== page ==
Being Positive – Why I love my job!

As Brits we like to moan! We complain about the weather, we complain about queues, we complain about our politicians, we complain about each other. I’m no exception and I’ve been known to have be muttering under my breath for a whole variety of reasons. Maybe, someone is dawdling (I love that word) along when I’m trying to get somewhere, or a driver in front of me is being particular frustrating.

However, it’s a very slippery slope that can lead to always seeing the negative side of things. In reality we don’t often appreciate, or feel gratitude for what we do have.

There is a fantastic psychotherapist in the UK called Richard Nicholls who produces a regular podcast called Motivate Yourself (it was #1 in the uk podcast charts for a while, which was where I came across it). His short, 15 min monthly podcasts always seem to hit the mark, covering very relevant topics. His most recent podcast, titled “The Gratitude Attitude” was all about how we take things for granted. I’m actively trying to be a more positive person, follow many of Richard’s teachings and suggestions. It got me thinking about my job.

Most of us have a good moan about work from time to time. We complain that we are overworked, underpaid, and not appreciated. So, I decided to flip this on its head. I sat down to think about all of the positive things about my job that I am grateful for and decided to make a list. Here are ten things I came up with:

  1. I have a job

It shouldn’t be taken for granted. Not everyone does.

  1. I get paid a salary I can live on

Yes, many of us want a higher salary, but I see that as my challenge, to constantly improve my career, my prospects and my circumstances if I want to continue to climb the salary scale or the career ladder.

  1. I work with some great people

Extremely talented, professional individual

  1. I get to meet lots of people

In a customer-facing role, I constantly meet new, exciting, and interesting people

  1. I get to travel

My job gives me the benefit of regular travel both in the UK and internationally. I have seen places I wouldn’t have otherwise visited had it not been for my job.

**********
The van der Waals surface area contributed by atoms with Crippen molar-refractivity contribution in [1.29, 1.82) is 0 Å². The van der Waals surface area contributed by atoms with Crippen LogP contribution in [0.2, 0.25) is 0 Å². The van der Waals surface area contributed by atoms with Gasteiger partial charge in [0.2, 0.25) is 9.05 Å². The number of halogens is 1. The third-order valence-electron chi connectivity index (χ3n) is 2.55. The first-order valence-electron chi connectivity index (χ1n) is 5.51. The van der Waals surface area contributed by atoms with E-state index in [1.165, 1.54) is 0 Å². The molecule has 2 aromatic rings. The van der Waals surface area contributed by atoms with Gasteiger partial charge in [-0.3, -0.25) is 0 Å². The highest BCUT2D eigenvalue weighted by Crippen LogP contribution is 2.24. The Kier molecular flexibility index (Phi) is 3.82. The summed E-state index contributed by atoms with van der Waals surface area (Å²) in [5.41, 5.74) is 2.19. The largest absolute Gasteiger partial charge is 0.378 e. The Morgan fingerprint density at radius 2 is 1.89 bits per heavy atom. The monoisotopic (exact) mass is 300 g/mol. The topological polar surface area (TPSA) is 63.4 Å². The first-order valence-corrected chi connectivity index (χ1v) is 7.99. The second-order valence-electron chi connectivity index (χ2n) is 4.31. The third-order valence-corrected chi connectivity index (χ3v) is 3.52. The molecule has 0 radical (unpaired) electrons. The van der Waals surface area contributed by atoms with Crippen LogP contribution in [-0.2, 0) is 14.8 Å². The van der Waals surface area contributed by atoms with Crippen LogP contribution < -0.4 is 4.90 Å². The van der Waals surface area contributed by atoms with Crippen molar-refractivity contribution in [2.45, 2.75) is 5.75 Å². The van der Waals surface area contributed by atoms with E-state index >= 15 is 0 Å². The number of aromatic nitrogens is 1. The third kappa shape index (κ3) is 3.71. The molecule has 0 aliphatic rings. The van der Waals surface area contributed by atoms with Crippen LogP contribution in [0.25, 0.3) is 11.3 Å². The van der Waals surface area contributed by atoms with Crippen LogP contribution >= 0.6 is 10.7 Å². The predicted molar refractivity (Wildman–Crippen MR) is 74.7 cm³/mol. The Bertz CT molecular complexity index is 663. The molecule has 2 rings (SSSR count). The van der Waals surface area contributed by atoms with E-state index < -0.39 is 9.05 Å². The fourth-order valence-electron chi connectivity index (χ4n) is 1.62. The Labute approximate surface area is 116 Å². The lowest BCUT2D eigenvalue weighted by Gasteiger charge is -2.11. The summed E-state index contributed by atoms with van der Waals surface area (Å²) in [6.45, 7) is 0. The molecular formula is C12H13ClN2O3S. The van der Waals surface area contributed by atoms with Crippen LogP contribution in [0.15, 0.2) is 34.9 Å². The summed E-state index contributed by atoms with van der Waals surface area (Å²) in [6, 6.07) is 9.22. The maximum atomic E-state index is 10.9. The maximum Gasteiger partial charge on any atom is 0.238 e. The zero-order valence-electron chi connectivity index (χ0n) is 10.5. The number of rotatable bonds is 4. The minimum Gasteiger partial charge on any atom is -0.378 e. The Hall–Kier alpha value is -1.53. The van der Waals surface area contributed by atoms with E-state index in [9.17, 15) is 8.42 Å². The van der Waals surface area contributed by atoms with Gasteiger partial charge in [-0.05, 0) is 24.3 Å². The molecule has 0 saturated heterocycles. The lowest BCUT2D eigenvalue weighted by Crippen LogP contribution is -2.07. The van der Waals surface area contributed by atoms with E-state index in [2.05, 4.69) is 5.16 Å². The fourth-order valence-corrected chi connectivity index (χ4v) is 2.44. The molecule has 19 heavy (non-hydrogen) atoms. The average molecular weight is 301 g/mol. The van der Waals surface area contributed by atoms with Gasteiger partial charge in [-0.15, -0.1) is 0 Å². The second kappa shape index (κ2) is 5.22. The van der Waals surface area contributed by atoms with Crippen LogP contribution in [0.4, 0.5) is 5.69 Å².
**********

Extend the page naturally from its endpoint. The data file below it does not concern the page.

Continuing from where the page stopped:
1. I work with cutting-edge tech I like technology

That’s why I work in IT. Working for an IT vendor I constantly get to play with the latest and greatest innovations.

  1. I work in a great industry

Cyber Security is hugely topical with the growing number of data breaches year on year. I am in the thick of the industry trying to protect organizations

  1. I get to balance my home and work life

Unlike some previous jobs where I was away a lot, my current job enables me to spend a more time at home with my family.

  1. Recognition

Ok, this one is a bit vain, but who doesn’t like to be recognized when they are working hard and doing a good job? I seem to have a good reputation at work, which means I get positive feedback.

  1. I’m healthy

Is this strictly related to my job? Maybe, maybe not. My work does involve lots of sitting around at desks, but also means I am in a clean environment, and, my working flexibility means I can pop out for that run if I want to. Give and take is important.

Could I have written a list of 10 negative things about my work? Of course I could. However, I chose to focus on the positive. Concentrating on what is good and what I am grateful for. All too often I see colleagues moaning about what isn’t working, or what they don’t like and that only leads in one direction, an endless downward spiral, which isn’t where I want to be.

Don’t get me wrong, next time you see me, I won’t always be a ‘happy clappy’ euphoric individual. I might even still moan a bit, but I am trying to be more positive.